When I posted my heartfelt thoughts about Michael Jackson and his London shows on Tuesday, I had no idea what would happen on Thursday afternoon. (See my Facebook trail from Thursday afternoon, bottom to top).
And over the last three days I’ve felt a wave of different emotions ranging from happy and nostalgic to guilt and sadness. It’s not that often that I respond to my own writing with such a wide range of emotions. and It’s a first for me to have something I’ve written be so closely related to, or seemingly foreshadow a world-changing event. A friend asked me if I ever get premonitions. I said yes. But not about Michael Jackson.
I first heard of Michael Jackson’s death via a New York Times alert about him having a heart attack. Then came the big bomb. He was dead.
Like most of us, I was stunned. First I couldn’t believe it.
And then as I read the Internet reports, I felt a sense of eerie creepiness run through me. Because two days earlier I had written about how his music was such a important part of my childhood and musical upbringing, one that still impacts how I listen to music today. It was like I had jumped ahead and started the tribute two days ahead of time.
And like the rest of us, I watched the non-stop news coverage with a mixture of sadness, guilt and denial. I also watched as Twitter and Facebook exploded with RIP tweets, updates and links directing fans to the scores of musical mixtape tributes that erupted after the news broke. One of my personal tribute favorites has been Chicago rapper Rhymefest’s mixtape tribute that he actually released in early 2008 to celebrate Thriller’s 25th anniversary and his love for Jackson’s music. And I’ve also thought back to how we all celebrated Jackson’s 50th birthday at the 2008 Hideout Block Party.
And as the story of his death developed I struggled with how I was going to respond to the original post. I wanted to respond quickly but I didn’t quite know what to say or how to say it. But I knew I wanted to wait a bit to sort out my emotions and also see how AEG Live would handle the cancellation of the London shows.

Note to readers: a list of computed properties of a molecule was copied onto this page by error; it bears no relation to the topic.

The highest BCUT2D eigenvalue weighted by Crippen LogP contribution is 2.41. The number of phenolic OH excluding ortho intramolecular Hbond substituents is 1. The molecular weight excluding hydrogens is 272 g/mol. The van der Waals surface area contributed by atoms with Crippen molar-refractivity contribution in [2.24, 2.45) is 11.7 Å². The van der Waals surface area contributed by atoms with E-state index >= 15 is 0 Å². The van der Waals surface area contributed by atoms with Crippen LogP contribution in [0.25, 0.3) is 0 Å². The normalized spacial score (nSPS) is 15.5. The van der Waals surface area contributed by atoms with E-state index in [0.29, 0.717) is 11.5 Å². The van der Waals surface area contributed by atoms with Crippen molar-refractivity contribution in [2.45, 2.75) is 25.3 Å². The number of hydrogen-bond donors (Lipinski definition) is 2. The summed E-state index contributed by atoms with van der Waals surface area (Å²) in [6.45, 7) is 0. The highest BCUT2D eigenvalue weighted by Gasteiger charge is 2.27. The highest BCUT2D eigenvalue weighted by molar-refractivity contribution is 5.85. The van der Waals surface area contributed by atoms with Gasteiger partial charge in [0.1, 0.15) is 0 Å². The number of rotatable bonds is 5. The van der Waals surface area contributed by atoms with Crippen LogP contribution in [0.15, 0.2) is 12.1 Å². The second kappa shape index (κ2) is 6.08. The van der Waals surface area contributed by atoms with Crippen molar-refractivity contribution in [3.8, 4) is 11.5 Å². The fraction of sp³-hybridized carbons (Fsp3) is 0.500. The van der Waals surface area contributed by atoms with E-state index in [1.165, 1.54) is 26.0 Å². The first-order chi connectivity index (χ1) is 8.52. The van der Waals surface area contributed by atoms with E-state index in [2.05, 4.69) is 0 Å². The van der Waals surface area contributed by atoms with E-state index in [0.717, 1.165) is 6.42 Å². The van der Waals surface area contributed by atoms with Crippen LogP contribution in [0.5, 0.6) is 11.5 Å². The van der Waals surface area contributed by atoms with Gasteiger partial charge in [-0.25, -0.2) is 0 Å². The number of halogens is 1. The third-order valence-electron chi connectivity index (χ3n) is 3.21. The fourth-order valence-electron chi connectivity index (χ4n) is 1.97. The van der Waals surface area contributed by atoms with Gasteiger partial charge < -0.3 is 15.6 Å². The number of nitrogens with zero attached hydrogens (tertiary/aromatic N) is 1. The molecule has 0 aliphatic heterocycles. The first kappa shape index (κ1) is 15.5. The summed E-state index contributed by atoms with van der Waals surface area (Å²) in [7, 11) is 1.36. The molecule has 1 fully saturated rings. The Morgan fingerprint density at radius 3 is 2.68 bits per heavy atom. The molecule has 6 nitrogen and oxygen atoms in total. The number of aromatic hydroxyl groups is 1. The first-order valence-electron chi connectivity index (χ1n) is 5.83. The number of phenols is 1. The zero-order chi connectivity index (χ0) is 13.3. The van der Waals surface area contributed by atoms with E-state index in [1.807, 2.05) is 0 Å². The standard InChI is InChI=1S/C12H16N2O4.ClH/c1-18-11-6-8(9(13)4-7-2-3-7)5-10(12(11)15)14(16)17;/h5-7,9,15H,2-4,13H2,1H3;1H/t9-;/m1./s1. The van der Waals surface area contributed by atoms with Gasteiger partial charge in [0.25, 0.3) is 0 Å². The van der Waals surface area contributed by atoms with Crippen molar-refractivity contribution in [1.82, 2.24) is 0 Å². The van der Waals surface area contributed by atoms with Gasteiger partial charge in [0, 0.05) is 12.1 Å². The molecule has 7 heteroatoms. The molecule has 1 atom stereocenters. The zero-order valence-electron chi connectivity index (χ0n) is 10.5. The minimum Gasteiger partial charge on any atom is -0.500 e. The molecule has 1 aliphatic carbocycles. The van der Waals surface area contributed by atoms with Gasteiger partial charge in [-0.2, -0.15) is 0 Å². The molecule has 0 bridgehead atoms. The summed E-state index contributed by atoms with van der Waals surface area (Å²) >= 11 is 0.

So now it’s Sunday. Just three days after one of the biggest, greatest and most influencial performers in rock history has died.
And I wonder: has his death impacted live music?
Yes, it has. It has shook the very core of the live music experience.
Yesterday, I was at the Rock the Bells hip hop festival in Chicago. And with all the Michael Jackson shout-outs and in between set musical tributes coming from the stage, it almost felt more like a Michael Jackson tribute festival. And I imagine other festivals and concerts will have the same feel as the summer continues.
So over these last three days I’ve tried to figure out how to write about this. And I’m not exactly sure how to begin. But like I did on the original MJ post. I’ll speak from the heart and mix in the facts of what I know and what’s been reported thus far. And hopefully we can all figure things out from there.
There are many angles to Jackson’s story. But I’d like to focus on the ones that impact live concert culture. Namely, the ticket refunding mess and the insurance issues AEG Live faces.
“The Biggest Mess in Concert History”
First, according to Billboard’s Friday report, AEG Live faces an $85 million refund of 750,000 tickets to the London shows, which experts say “is one of the biggest refunding efforts and the biggest mess in the history of the concert industry.”